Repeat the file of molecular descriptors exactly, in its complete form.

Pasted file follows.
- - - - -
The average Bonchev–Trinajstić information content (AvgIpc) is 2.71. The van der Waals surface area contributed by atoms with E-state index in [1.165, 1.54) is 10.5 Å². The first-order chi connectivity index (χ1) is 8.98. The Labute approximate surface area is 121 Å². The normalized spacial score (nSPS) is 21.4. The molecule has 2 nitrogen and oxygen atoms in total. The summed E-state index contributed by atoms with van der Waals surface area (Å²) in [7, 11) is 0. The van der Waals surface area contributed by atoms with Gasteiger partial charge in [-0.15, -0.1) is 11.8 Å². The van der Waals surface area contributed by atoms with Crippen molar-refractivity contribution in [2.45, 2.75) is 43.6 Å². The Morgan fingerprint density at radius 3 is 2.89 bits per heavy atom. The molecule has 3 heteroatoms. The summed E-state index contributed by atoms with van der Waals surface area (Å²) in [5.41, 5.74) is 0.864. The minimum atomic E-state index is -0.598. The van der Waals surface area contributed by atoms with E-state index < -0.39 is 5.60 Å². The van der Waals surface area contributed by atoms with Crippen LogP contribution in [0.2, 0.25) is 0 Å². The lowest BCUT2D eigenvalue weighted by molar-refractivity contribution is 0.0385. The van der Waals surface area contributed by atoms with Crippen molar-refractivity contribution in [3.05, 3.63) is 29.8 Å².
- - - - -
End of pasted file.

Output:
The average Bonchev–Trinajstić information content (AvgIpc) is 2.71. The van der Waals surface area contributed by atoms with E-state index in [1.165, 1.54) is 10.5 Å². The first-order chi connectivity index (χ1) is 8.98. The Labute approximate surface area is 121 Å². The normalized spacial score (nSPS) is 21.4. The molecule has 2 nitrogen and oxygen atoms in total. The summed E-state index contributed by atoms with van der Waals surface area (Å²) in [7, 11) is 0. The van der Waals surface area contributed by atoms with Gasteiger partial charge in [-0.15, -0.1) is 11.8 Å². The van der Waals surface area contributed by atoms with Crippen molar-refractivity contribution in [2.45, 2.75) is 43.6 Å². The Morgan fingerprint density at radius 3 is 2.89 bits per heavy atom. The molecule has 3 heteroatoms. The summed E-state index contributed by atoms with van der Waals surface area (Å²) in [5.41, 5.74) is 0.864. The minimum atomic E-state index is -0.598. The van der Waals surface area contributed by atoms with E-state index < -0.39 is 5.60 Å². The van der Waals surface area contributed by atoms with Crippen LogP contribution in [0.2, 0.25) is 0 Å². The lowest BCUT2D eigenvalue weighted by molar-refractivity contribution is 0.0385. The van der Waals surface area contributed by atoms with Crippen molar-refractivity contribution in [3.05, 3.63) is 29.8 Å².